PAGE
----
Thursday, January 30, 2020
Organizational Performance Management System Essay Example for Free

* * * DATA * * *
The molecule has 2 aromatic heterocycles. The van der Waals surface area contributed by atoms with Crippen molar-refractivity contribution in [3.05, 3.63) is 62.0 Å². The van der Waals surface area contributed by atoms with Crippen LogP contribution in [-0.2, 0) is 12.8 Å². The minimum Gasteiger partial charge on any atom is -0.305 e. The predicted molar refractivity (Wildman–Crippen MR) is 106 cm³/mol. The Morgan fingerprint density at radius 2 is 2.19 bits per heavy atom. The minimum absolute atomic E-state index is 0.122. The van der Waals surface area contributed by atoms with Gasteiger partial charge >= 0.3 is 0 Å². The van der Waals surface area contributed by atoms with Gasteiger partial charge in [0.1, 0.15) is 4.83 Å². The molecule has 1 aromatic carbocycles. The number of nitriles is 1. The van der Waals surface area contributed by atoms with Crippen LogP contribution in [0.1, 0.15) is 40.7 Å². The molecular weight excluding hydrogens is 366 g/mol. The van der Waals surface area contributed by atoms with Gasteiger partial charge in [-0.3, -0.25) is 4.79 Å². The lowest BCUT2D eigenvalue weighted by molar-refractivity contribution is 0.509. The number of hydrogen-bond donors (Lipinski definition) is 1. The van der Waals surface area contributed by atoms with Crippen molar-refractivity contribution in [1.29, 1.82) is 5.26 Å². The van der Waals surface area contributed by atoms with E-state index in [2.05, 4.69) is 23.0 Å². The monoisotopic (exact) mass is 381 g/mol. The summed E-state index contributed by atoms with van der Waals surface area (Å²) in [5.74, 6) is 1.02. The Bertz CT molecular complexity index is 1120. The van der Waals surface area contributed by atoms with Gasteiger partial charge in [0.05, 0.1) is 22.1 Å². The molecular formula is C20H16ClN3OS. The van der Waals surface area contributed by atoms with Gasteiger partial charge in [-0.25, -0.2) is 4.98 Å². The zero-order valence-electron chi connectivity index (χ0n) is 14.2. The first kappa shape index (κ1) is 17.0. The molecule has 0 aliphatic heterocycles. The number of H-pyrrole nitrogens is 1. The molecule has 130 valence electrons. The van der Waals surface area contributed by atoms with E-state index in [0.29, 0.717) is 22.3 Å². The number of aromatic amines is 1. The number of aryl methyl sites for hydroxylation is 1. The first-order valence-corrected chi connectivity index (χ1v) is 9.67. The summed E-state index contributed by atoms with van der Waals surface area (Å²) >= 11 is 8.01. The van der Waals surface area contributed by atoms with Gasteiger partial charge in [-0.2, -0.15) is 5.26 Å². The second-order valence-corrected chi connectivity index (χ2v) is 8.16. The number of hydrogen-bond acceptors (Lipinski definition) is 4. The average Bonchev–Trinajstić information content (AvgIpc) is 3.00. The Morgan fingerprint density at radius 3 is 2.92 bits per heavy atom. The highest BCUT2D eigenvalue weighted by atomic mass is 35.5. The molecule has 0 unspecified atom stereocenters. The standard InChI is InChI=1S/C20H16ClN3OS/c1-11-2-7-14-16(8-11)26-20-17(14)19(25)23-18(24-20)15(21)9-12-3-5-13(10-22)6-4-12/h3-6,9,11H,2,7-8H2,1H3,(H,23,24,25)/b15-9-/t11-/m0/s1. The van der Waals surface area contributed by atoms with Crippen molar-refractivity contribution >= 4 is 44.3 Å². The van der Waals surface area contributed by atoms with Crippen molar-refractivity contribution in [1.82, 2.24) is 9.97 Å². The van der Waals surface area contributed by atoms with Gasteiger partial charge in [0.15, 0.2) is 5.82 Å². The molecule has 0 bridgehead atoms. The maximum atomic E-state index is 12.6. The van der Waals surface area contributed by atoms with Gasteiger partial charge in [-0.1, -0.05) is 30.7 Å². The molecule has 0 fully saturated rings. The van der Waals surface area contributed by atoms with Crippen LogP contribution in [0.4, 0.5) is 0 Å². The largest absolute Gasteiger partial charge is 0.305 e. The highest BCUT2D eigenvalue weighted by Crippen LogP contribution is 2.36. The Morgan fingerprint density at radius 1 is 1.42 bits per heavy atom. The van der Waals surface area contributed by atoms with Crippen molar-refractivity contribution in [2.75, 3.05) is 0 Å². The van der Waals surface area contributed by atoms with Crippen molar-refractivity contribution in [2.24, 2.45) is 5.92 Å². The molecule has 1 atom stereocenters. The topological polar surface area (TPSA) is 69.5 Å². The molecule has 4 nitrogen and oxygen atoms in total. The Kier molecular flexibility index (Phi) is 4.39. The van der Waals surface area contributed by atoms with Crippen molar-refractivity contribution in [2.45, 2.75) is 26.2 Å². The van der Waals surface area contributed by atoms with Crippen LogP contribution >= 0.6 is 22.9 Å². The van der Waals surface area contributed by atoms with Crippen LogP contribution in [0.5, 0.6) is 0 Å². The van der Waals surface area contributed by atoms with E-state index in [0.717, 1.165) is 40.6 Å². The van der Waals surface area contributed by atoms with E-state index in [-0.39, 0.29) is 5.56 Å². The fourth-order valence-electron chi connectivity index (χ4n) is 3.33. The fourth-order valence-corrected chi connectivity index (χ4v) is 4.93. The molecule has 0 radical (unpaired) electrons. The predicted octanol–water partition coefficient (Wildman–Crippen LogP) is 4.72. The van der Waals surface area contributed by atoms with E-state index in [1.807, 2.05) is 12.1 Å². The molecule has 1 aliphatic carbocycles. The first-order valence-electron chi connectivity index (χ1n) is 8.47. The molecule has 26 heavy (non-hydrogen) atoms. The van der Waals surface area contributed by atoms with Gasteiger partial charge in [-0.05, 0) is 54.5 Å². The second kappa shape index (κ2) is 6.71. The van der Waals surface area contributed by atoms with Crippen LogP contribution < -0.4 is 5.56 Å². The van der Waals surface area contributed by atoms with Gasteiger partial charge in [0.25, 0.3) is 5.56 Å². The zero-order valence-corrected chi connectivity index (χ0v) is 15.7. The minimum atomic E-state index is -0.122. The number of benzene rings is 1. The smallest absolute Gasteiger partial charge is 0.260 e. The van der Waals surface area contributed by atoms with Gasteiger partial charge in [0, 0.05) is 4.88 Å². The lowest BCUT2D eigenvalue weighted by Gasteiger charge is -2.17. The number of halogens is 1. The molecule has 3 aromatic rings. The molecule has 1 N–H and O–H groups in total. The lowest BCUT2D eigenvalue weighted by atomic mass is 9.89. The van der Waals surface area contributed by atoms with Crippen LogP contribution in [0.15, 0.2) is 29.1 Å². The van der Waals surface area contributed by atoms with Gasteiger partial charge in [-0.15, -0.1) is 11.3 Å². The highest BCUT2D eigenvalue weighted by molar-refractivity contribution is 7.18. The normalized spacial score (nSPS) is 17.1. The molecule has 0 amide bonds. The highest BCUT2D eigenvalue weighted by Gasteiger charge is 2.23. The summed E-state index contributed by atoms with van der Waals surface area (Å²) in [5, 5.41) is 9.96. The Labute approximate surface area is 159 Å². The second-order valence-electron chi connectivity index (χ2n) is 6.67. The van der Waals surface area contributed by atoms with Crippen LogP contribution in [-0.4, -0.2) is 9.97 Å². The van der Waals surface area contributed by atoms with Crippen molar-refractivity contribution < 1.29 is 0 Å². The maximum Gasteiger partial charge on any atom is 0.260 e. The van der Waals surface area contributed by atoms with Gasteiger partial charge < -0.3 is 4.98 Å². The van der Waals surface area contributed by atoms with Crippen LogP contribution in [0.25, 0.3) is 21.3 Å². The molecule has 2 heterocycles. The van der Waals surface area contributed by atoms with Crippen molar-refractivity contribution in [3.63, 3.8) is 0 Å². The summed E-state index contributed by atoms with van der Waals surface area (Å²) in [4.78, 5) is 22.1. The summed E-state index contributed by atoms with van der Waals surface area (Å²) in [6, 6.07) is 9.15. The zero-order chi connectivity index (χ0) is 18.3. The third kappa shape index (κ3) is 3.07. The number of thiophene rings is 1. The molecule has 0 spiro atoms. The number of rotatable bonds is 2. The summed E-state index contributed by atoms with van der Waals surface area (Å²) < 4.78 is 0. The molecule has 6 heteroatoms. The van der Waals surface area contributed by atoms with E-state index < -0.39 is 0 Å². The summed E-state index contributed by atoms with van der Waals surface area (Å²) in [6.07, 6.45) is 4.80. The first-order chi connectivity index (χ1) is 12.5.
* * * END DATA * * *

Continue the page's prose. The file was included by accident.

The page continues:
Organizational Performance Management System Essay In the pursuit of developing most appropriate organizational performance management system, many organizational performance management systems have emerged, making it difficult to choose the best organizational performance management system. The paper reviews the published literature on organizational performance management, and discusses the shift from traditional to new performance management system framework. Also, Balance Scorecard, which is one of the most commonly used approaches in measuring organizational performance, is discussed. Finally, five most important factors in designing organizational performance management are addressed. Introduction In increasingly competitive market, it is imperative that organizations design and implement an effective organizational performance management system to gauge their competitive advantage in the market. An Organization Performance Management System includes multiple activities that help in establishing the goals of the organization, and monitor the progress towards the target. It is used to make adjustments to accomplish goals more efficiently and effectively. Organizational Performance Management System can be best understood through considering the definitions of the words performance and measurement according to the Baldrige Criteria (NIST, 2001): Performance refers to output results from processes, products and services that permit evaluation and comparison relative to goals, standards, past results, and other organizations. Performance might be expressed in non-financial and financial terms. Measurement refers to numerical information that quantifies input, output, and performance dimensions of processes, products, services, and the overall organization (outcomes). Performance measures might be simple (derived from one measurement) or composite. Underlying performance management at both the organizational and employee levels is a set of performance measures. Performance measures with respect to organizational performance are an instrument to assess progress against stated program and organizational objectives. With respect to individual performances it is to assess progress against stated performances objectives, or Ã¢â¬Å"results to be achievedÃ¢â¬ for individual employees or teams of employees (Good Carin, 2004). The objective of such system would be to increase the efficiency, effectiveness and performance at both organizational and employee level. The challenge for organizations today is how to match and align both organizational and individual performance measures with business strategy, structures and corporate culture, the type and number of measures to use and how to deploy the measures so that the results are used and acted upon. To address these challenges, organizations have been continually searching for an effective organizational performance management framework. Measuring organizational performance management has variety of uses. As per Vince Kellen (2003) those uses include monitoring and controlling activities, driving organizational improvement, maximizing the effectiveness of the improvement effort, achieving alignment with organizational goal and objectives, rewarding and disciplining. The Changing Role of Organizational Performance Measurement System How to create and measure organizational performance measurement system has been a persistent source of debate. Traditionally, organizational performance management system included measuring financial ratios, such as return on investments, cash flows, and cost of sales. Figure one below depicts traditional performance indicators, focused mostly on financial measures. Figure One Source: Frederico and Cavenaghi 2009 In the recent years the focus has been on measuring non-financial ratios, such as quality, customer satisfaction, safety and other stakeholders. Figure Two shows the new performance indicators, incorporating quality together with other financial indicators. Figure Two Source: Source: Frederico and Cavenaghi 2009 Furthermore, according to Shackleton (2007) financial measures prohibit the guidance and evaluation of an organizationÃ¢â¬â¢s ability to create future value through investments in customers, suppliers, employees, processes, technology and innovation. Shacketon agues that the pressure for reporting on corporate performance today, has confronted the traditional managerial mindset of historical models for performance measurement, and has required them to be more innovative. Table one below illustrates the shift in the mindset and provides a comparison between traditional and more recent performance measurement systems. Table One TraditionalInnovative Based on cost/ efficiencyValue-based Performance orientedPerformance compatibility oriented Profit Ã¢â¬âorientedCustomer-oriented Short-term orientedLong-term oriented Prevalence of individual measuresPrevalence of team measures Prevalence of functional measuresPrevalence of transversal measures Comparison with standardImproving monitoring Aim at evaluatingAim at evaluating and involving Source: Shackleton, 2007 From the table it can be concluded that organizational performance management systems are moving towards relationship-oriented understanding of the whole organization progress. It is clear that financial indicators are not ignored, but treated as one piece of the puzzle in a more complex set of criteriaÃ¢â¬â¢s in measuring organizational performance. Organizational Performance Measurement Approaches: Balance Scorecard Several approaches for measuring and managing organizational performance management system have evolved over time, including Balance Scorecard, Benchmarking, Business Process Reengineering, Continuous Improvement, ISO9000, Total Quality Management, Stakeholder Approach, and Performance Prism Approach amongst others. There is no single framework or model that will ensure success in implementing an organizational performance management system. Exploring all the approaches is beyond the scope of this review, hence Balance Scorecard is review at length since it most commonly used for measuring organizational performance. Balance Scorecard was developed by Robert S. Kaplan and David P. Norton in 1992. It was developed to remedy the weak and vague performance management strategies developed earlier that mostly concentrated on financial indicators.